Fuji Rock vs Summer Sonic
Fuji Rock vs Summer Sonic
Japan’s marquee rock festivals, Fuji Rock and Summer Sonic, started along similar lines: sprawling outdoor affairs near Mt. Fuji that cater to all visitors. But almost two decades later, they’re radically different creatures. Metropolis lines the two up to see just how distinct they’ve become.
Eminem once headlined Smash’s Fuji Rock Festival, but it’s hard to imagine that happening now as Smash boss Masa Hidaka’s preference these days is for stadium-scale rock bands that can bring out a broad demographic. With Japan’s youth population dwindling, the aim is to cater to several generations of music fans.
The cost of travel and accommodation for punters attending Fuji is considerable, limiting attendees to settled employees with disposable income and a still-large number of younger folk who scrimp and save for a once-a-year blowout.
The big development this year is the end of Fuji Rock’s Orange Court stage. When the festival exploded in its early years, the stage emerged as a locus for world music, funk, blues, and jazz. With audience figures down last year, Smash seems to have made the decision to consolidate—but that still leaves it with thirteen stages.
Dave Grohl’s indefatigable rawk machine recently released Sonic Highways, an ambitious “musical map of America” accompanied by an HBO documentary. Grohl is always psyched to be in Japan, and can be counted on to crowd surf his way to the soundboard. Pioneering artists, they are not; yet they carry the ’90s alt-rock torch with, at the very least, a sense of dignity.
A venue as big as Fuji’s Green Stage requires an act as bombastic as England’s Muse. By the time you read this, Matthew Bellamy’s behemoth will have released its new Drones—a troll through a world, Bellamy said on Twitter, of “psychopathic behavior with no recourse.”
Noel Gallagher’s High Flying Birds
Sure, compared to brother Liam’s now-defunct Beady Eye, they got the songwriting talent out of the Oasis breakup. But how many songs can you name? Time to bone up. Their second and latest album is the self-deprecatingly titled Chasing Yesterday.
Lemmy’s U.K. metal machine rages on, 40 years since their founding as the pioneers of the “new wave” of British heavy metal.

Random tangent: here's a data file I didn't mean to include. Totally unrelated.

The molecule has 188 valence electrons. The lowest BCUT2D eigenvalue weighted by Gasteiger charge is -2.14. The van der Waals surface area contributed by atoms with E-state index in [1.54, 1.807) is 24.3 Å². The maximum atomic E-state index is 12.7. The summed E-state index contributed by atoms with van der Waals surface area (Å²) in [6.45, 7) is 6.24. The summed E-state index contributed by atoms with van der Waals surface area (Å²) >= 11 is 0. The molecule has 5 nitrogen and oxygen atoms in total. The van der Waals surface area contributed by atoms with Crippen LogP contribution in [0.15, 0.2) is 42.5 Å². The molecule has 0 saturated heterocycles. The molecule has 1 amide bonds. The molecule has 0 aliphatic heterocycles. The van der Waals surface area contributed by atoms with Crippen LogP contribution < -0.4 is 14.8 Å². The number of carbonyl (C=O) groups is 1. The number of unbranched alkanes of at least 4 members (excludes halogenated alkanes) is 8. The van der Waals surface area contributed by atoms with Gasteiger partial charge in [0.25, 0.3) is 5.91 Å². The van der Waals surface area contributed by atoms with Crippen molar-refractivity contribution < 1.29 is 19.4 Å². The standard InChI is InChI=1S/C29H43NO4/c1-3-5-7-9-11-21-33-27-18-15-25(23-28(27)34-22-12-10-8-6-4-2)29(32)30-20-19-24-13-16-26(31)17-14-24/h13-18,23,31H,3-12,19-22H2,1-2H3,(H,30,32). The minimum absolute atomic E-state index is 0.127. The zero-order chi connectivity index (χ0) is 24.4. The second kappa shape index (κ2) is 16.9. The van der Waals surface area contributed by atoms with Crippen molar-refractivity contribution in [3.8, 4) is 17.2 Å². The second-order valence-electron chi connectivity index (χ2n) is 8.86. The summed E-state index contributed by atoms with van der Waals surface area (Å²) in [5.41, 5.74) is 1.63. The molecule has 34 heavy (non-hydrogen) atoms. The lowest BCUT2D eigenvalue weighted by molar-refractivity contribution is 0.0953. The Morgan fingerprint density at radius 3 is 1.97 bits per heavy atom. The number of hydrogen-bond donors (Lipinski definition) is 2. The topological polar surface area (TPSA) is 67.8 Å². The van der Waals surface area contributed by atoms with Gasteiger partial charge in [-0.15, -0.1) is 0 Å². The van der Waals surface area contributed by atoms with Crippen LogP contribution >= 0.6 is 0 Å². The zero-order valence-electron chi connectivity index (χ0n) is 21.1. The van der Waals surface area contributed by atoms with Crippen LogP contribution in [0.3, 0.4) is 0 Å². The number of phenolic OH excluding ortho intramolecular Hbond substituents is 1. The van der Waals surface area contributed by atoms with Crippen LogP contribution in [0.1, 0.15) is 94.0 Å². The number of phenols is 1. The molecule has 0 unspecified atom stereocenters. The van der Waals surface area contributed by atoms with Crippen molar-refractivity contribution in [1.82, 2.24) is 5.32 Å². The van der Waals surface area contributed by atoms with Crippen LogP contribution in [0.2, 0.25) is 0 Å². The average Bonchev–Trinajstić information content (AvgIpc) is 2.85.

35 years later, Manchester rave squad has survived its days of Pills ‘n’ Thrills and Bellyaches, an album they plan to haul out on tour later this year.
Having produced The Band’s Stage Fright and Meat Loaf’s Bat Out of Hell, 67-year-old pop wunderkind Rundgren also penned his own hits, like “Hello, It’s Me.”
A sinuous British mixed-race Björk for the electro era, FKA’s slithering temptations are not to be denied.
Drum ‘n’ bass/rock duo blithely smashes together grunge, rap, and clichés of alt-rock. Think Rage Against the Machine meets Jack White.
A less egotistic, more likable and tuneful Stone Roses on the comeback trail.
Of Monsters and Men
Tween rock, yet consistently imaginative.
Galactic featuring Macy Gray
Incomparable New Orleans funk meets gravel-voiced soul singer for hire.
Her thin, wavering vocals are an acquired taste, but the Fukuoka chanteuse’s unwavering ambitions are to be applauded.
Hiromi Uehara Trio
Jazz supergroup led by the irrepressibly virtuosic pianist known worldwide simply as “Hiromi.”
Candy-voiced outfit blends rock, pop, and electro with sometimes sublime results.
Jim O’Rourke and Gaman Gilberto
Veteran Chicago experimentalist, one-time Sonic Youth member, and longtime Tokyo expat meets his mysterious alter ego.
- First festival: 1997 event at Fuji Tenjin-yama Ski Resort headlined by the Foo Fighters and Red Hot Chili Peppers was canceled midway due to a typhoon.
- Stages: Five main stages, eight smaller stages
- Bands: 80 per day
- Customers: 120,000
- Staff: Approximately 2,100, including volunteers
- Buses: 80 buses, 30 coaches on daily rotation
- Hotel rooms for bands: 3,460 rooms required over the festival
- Porta-potties: 450
- Food: 120 official food vendors
- Beer: 150,000 cans sold
- Sound systems: 20 installed, big and small
- Campers: 10,000 per day
- Circus performers: Approximately 15
- Most unusual tour rider: A helicopter—for a DJ who never came
- Most “rock” thing a band has done: Completely smashed their executive Portakabin
(Thanks to Smash’s Johnnie Fingers.)
When: July 24-26, 2015
Where: Naeba Ski Resort in Niigata